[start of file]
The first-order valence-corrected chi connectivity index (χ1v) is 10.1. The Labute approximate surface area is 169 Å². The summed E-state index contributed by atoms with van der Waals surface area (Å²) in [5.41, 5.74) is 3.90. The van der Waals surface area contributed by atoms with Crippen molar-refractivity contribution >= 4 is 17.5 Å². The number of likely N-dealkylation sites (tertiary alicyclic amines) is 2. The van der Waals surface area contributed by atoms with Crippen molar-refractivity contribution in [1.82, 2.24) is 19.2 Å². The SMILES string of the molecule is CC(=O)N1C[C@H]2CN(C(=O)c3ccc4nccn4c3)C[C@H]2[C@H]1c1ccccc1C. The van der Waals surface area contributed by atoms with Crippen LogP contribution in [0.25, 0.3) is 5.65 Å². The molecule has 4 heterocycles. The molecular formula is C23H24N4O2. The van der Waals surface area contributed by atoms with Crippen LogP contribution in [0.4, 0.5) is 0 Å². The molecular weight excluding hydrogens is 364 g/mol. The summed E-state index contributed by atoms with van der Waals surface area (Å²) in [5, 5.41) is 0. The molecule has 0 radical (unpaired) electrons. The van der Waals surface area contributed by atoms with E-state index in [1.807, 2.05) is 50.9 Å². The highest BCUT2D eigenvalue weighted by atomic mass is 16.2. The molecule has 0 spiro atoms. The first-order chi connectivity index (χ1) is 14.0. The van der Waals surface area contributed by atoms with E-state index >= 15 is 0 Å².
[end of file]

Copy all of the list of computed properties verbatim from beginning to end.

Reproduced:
The first-order valence-corrected chi connectivity index (χ1v) is 10.1. The Labute approximate surface area is 169 Å². The summed E-state index contributed by atoms with van der Waals surface area (Å²) in [5.41, 5.74) is 3.90. The van der Waals surface area contributed by atoms with Crippen molar-refractivity contribution >= 4 is 17.5 Å². The number of likely N-dealkylation sites (tertiary alicyclic amines) is 2. The van der Waals surface area contributed by atoms with Crippen molar-refractivity contribution in [1.82, 2.24) is 19.2 Å². The SMILES string of the molecule is CC(=O)N1C[C@H]2CN(C(=O)c3ccc4nccn4c3)C[C@H]2[C@H]1c1ccccc1C. The van der Waals surface area contributed by atoms with Crippen LogP contribution in [0.25, 0.3) is 5.65 Å². The molecule has 4 heterocycles. The molecular formula is C23H24N4O2. The van der Waals surface area contributed by atoms with Crippen LogP contribution in [0.4, 0.5) is 0 Å². The molecular weight excluding hydrogens is 364 g/mol. The summed E-state index contributed by atoms with van der Waals surface area (Å²) in [5, 5.41) is 0. The molecule has 0 radical (unpaired) electrons. The van der Waals surface area contributed by atoms with E-state index in [1.807, 2.05) is 50.9 Å². The highest BCUT2D eigenvalue weighted by atomic mass is 16.2. The molecule has 0 spiro atoms. The first-order chi connectivity index (χ1) is 14.0. The van der Waals surface area contributed by atoms with E-state index >= 15 is 0 Å².